Bravo, Botterill

You have to give credit to the Sabres general manager for the hire of Ralph Krueger

May 16, 2019 - 9:47 am

Okay, first things first. Ralph Krueger is not a soccer guy. Nor is he a soccer coach. He’s not English.

He’s from Winnipeg. He grew up playing hockey and played professionally in Germany before beginning his hockey coaching career. If anything, he’s a hockey guy who got a job as chairman of a soccer team in the English Premier League.

What that means, at least as I understand it, is that Krueger was in charge of every aspect of business for a team in one of the most famous and wealthy sports leagues on the planet. If your sporting world view hasn’t evolved beyond you hearing the word soccer and immediately imagining mini-vans and coaches handing out orange slices to 12-year-olds, I can’t help you.

That doesn’t mean you have to love this choice. It’s just important to point out that if you’re going to denigrate soccer as some way to be down on this hire, I believe you’re badly missing the mark. There are many reasons why any coach might not succeed. In the case of Krueger being hired by the Buffalo Sabres, his having been in charge of Southampton Football Club the past five years is not going to be one of them. What that means to me, mostly, is that Krueger is an impressive enough individual that the owners of a soccer club with billions of dollars at their disposal turned over their operation to him despite a sports background spent almost entirely in hockey.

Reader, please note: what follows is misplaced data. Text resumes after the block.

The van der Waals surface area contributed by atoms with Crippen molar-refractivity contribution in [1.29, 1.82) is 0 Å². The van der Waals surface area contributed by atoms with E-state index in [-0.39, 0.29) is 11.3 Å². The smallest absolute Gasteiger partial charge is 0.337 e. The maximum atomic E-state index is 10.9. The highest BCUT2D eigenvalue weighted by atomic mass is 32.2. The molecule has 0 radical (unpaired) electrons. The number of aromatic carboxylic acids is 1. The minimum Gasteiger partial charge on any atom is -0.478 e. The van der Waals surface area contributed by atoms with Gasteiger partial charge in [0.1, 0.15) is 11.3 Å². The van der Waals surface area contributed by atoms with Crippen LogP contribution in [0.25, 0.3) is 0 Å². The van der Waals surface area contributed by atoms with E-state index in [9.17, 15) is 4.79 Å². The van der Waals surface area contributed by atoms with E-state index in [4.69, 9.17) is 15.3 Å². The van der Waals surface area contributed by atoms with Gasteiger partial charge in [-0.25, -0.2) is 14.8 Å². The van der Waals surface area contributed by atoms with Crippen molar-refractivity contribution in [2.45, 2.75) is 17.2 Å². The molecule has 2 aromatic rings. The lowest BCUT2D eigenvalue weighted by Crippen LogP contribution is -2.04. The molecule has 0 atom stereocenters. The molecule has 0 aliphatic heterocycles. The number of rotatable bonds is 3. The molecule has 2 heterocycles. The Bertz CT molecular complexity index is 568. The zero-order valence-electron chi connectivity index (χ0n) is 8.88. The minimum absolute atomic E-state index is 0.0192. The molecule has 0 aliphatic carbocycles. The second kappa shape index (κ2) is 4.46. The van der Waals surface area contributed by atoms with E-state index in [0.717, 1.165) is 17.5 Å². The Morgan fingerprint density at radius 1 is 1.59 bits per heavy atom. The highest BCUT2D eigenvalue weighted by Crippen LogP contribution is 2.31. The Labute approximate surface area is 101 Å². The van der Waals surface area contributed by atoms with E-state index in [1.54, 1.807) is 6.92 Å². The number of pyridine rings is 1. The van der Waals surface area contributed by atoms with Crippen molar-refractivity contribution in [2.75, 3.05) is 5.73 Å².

So what is there to like?

Above all else, I’d say I’m mostly encouraged by the descriptions of Krueger as a communicator. A coach in the National Hockey League today has to be someone who can get his point across and also listen to what his players are telling him in return. Reading people, getting to know them and helping to draw the best out of them is paramount. You don’t have to like it, but today’s players are different than they were back when (insert whatever time reference you see fit). They’ve been exposed to high level coaching for many years prior to making the NHL. They don’t just want to know what to do and how to do it, they want to know why they’re being told to do it a certain way.

Some might say that’s coddling and I may not argue with you, but it’s just par for the course in the NHL today. Ignoring it for the sake of “showing the players who the boss is” or some such nonsense isn’t going to get you anywhere. Adapt or get out of the way.

I think with this hire, general manager Jason Botterill is adapting and therefore so are the Sabres. It is not a safe hire by any means. If it doesn’t work, critics will be armed and ready to take Botterill down over it. It may have been tempting for the Sabres general manager to hire someone more known to fans and maybe even Sabres ownership. Maybe it didn’t matter either way because Botterill probably needed to nail this hire or face his own demise.

In that way, I’m impressed that Botterill didn’t go conservative with this choice. I highly doubt that there was any shortage of retread candidates that would’ve represented more experience and name recognition. Any notion that Krueger was the only guy that would take their job is silly.

I’m more inclined to give Botterill credit for landing a coach with the background, in and out of sports, that Krueger has than I am to mock him as the “soccer guy”.

Now, is this when we start “Skinner Watch”?

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